Discussing Wellness Maintenance with Consumers
Relapse should be discussed with the consumer and their family early on in their treatment. New Journeys builds a model of resiliency through modules dedicated towards identifying consumers personal strengths, support systems, and by developing and practicing a wellness plan. When talking about relapse, some individuals view ‘relapse with a negative connotation and see relapse as a failure or instill a fear of never recovering. For this reason, some prefer to use ‘well’ versus ‘unwell.’ It should also be emphasized that a relapse does not mean that recovery is not possible, and that relapse is a common step on the path to recovery.
Risk of Relapse
There is no one thing which can prevent a client becoming unwell again, or experiencing a relapse in psychotic symptoms. However there are things which can be done which can lower the risk of relapse, just as there are things which increase the risk. For more information on relapse, please view the below appendices.
Engaging Families in Relapse Prevention
A collaborative model with clinicians, consumers, and their family is important in treating psychosis and relapse. It is important to include family and friends in identifying early warning signs and in the relapse plan. This is due to them typically being the first to notice changes in the mental state of the consumer that may indicate a possible relapse. They should be aware of the consumer’s prevention plan. It is important to include the consumer and family in decisions as the treatment process during recovery and relapse is complicated and requires a balance between risk of relapse as well as functional recovery. In New Journeys consumers and their families are given the opportunity to attend Individual Resiliency Therapy or Family Therapy to learn more about psychosis, early warning signs, and strategies for maintaining wellness.
Addington et al. Relapse rates in an early psychosis treatment service. Acta Psychiatrica Scandinavica 2007; 115: 126-131.
Alvarez-Jimenez et al. Risk factors for relapse following treatment for first episode psychosis: a systematic review and meta-analysis of longitudinal studies. Schizophr Res 2012; 139: 116-28.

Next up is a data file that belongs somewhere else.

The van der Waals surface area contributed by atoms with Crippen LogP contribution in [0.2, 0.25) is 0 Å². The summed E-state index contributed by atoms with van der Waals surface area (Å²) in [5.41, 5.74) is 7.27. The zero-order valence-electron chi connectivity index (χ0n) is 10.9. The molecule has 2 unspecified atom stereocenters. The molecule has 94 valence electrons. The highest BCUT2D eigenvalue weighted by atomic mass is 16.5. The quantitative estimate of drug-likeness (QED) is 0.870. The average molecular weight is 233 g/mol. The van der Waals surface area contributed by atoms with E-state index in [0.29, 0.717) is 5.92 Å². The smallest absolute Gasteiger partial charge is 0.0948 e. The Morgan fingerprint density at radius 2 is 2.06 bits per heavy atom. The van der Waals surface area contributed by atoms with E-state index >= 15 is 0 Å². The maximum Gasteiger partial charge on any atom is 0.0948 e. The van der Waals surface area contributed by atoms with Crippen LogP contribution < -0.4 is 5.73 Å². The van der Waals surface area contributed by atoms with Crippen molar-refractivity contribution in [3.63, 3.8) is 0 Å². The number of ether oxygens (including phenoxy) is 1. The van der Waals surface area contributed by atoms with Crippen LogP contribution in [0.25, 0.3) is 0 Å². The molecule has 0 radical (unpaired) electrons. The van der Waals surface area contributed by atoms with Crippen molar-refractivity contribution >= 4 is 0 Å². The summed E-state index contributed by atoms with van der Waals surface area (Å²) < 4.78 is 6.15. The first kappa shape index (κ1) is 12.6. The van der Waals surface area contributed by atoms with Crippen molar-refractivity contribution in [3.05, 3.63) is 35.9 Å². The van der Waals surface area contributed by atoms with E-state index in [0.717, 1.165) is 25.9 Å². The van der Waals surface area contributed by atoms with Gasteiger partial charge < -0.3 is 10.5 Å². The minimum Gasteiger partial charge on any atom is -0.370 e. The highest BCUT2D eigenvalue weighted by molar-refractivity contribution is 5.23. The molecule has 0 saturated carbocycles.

Wiersma et al. Natural Course of Schizophrenic Disorders: A 15-Year Followup of a Dutch Incidence Cohort. Schizophrenia Bulletin 1998; 24: 75-85. 4.
Almond et al. Relapse in schizophrenia: costs, clinical outcomes and quality of life. The British Journal of Psychiatry 2004; 184: 346-351.
Alvarez-Jimenez et al. Prediction of a single psychotic episode: a 7.5-year, prospective study in first-episode psychosis. Schizophr Res 2011; 125: 236-46.
Chen et al. Maintenance treatment with quetiapine versus discontinuation after one year of treatment in patients with remitted first episode psychosis: randomised controlled trial. BMJ 2010; 341: c4024.
Emsley et al. Treatment response after relapse in a placebocontrolled maintenance trial in schizophrenia. Schizophr Res 2012; 138: 29-34.
Gitlin et al. Clinical outcome following neuroleptic discontinuation in patients with remitted recent-onset schizophrenia. Am J Psychiatry 2001; 158: 1835-42.
Orygen: The National Centre of Excellence in Youth Mental Health. (2016). Clinical practice in early psychosis: Preventing relapse in first episode psychosis. https://www.orygen.org.au/Education-Training/Resources-Training/Resources/Free/Clinical-Practice/Preventing-relapse-in-FEP/Preventing-relapse-in-first-episode-psychosis
Because Your Mind Matters. Let's Talk about Psychosis [PDF file]. Retreived from https://becauseyourmindmatters.ca/pdf/causes.pdf
Here to Help. Preventing Relapse [PDF file]. Retrieved from https://www.heretohelp.bc.ca/sites/default/files/dwp-preventing-relapse.pdf
UNSW Counselling Service. (2007). Stress Bucket Explained [PDF file]. Retrieved from https://student.unsw.edu.au/sites/all/files/uploads/CAPS/Stress%20Bucket.pdf